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Home Far East March - April 2017 A Place of Welcome and Inclusion

A Place of Welcome and Inclusion

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columban centre1Claire Carey writes about the English classes offered by the Columban Centre in Dublin as a way of connecting with migrants, hearing their stories and helping them integrate into Irish society.

The Columban Centre opened its doors in Dublin's Store Street in July 2012 as a venue to showcase and share the Columban Mission priorities of justice, caring for creation and promoting interfaith dialogue. The Centre is a collaborative project for Columban Missionaries in Ireland and the core group working there are Sr Monica Kelly, Sr Lucia So and Columban co-workers Michael O'Sullivan and Claire Carey.

While the Columbans were newcomers on Store Street, we were not newcomers to the city centre. This initiative follows on from the Columban outreach to migrants which began at the beginning of the millennium. In 2001, a group of Columbans started the Migrants Rights Centre in the basement of the Stella Maris, helping newly arrived migrants with their employment problems. As the Migrants Rights Centre developed and moved on to a new office, the Columban Sisters remained in Stella Maris and continued the outreach to migrants under the name of Pilgrim Space. English classes began as a way of connecting with the migrants, hearing their stories and helping them integrate into Irish society. So while the Columban Centre is a venue for many aspects of Columban Mission in Ireland, the English classes are the backbone of our outreach to migrants.
All of us working in the Columban Centre know from our own overseas mission experiences what it was like to be strangers in a strange land. We have some understanding of the isolation and frustration involved when the ability to communicate is restricted and limited. So our aim is to provide a welcoming space where our students can share their stories as well as learning language with experienced teachers. We have classes four mornings a week and our volunteer teachers lead the students in a variety of English conversation and grammar classes.

columban centre2Our student base has varied over the years but they are mostly newly-arrived asylum-seekers and young migrants looking for work. However, more recently we are meeting older people who have come to Ireland to support members of their families who are raising young families and they are keen to be able to communicate with their grandchildren and in-laws. The list of countries that our students come from reads like the United Nations: Lithuania, Romania, Iraq, Kurdistan, Afghanistan, Poland, Czech Republic, Brazil, Venezuela to name but a few. Into the mix we also have a constant group of students from the places where Columbans have been on mission like China, Korea and the Philippines.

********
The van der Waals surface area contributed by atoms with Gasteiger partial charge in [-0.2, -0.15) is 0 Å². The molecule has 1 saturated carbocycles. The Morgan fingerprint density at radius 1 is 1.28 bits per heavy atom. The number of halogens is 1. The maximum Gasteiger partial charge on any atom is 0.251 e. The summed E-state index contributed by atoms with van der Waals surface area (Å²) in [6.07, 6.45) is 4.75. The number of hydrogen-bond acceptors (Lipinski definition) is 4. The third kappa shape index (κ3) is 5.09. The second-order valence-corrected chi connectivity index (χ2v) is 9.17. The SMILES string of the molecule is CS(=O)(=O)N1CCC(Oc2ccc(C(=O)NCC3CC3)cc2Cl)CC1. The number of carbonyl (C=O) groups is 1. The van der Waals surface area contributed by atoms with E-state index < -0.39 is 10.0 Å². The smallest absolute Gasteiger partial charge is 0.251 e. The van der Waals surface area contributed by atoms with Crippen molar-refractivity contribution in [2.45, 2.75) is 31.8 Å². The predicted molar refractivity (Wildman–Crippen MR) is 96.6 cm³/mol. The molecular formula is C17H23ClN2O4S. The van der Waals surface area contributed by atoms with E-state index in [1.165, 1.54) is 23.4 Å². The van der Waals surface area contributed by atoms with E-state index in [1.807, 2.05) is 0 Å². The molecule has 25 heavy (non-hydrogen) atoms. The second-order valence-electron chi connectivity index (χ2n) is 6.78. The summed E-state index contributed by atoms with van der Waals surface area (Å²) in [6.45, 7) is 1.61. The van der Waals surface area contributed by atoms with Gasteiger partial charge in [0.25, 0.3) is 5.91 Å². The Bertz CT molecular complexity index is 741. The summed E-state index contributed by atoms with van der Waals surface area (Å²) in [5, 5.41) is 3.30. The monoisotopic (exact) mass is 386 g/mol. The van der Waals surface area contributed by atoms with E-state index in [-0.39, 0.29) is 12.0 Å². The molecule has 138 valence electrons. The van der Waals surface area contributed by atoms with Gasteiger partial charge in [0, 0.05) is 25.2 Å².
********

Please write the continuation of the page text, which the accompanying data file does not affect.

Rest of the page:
Most people find out about our classes by word of mouth and we are very conscious of the hardships and complications of their lives. We like to offer a warm welcome to new-comers and the style of teaching is conversational without being intrusive. We have learned from our students that they regard the Columban Centre as not just a place to learn English but a welcoming and supportive place in a strange city.

One student whose story stands out is Amina. She came to Ireland from a war-torn region of the Middle East with her young son who has physical and learning disabilities. After undertaking and surviving the very dangerous and arduous journey across land and sea, Amina arrived in Ireland a few years ago and became part of the asylum-seeking process. When she was finally given leave to stay in Ireland she was overjoyed to find a school where her child could begin his education and receive the necessary specialist health care. Finally Amina had time for herself in the mornings and so she has become a regular at our classes, always smiling, always happy to be with us. When I asked her about what the classes meant to her she said, "I love the English classes and my teachers are very kind and very helpful. I now have the confidence to talk with my neighbours and speak with the teachers."

columban centre3All the teachers comment on Amina's courage in having achieved what she has and in making a new life for herself and her family. One of the teachers said, "Hearing the student's stories and seeing them so keen to learn is life-affirming. We often hear such negative stories about migrants, and it is a privilege to meet them in person and hear their individual stories."

Those of us working in the Centre are affected by the way the classes can transform a shy new arrival into a friend who greets us each day with a lively "good morning" and then stops to talk about the weather. We see this as a definite sign of confidence and integration!
In the four years since we have opened our doors, many people ask us how long the students continue to come to class or if they stay in contact afterwards. We don't look at it that way. While we may miss the familiar faces, it is our hope that those who have moved on have found a new confidence in English and in themselves which has enabled them to find work and a new sense of belonging in Ireland. That is always our hope and our prayer for our students. •

Claire Carey is a former Columban Lay Missionary assigned to Korea. She has worked full-time with the Columbans for over 12 years in the areas of mission promotion and outreach. She is currently based in the Columban Centre Dublin.

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Missionaries -  we're just trying to match the generosity of those with whom we work and those who support us.

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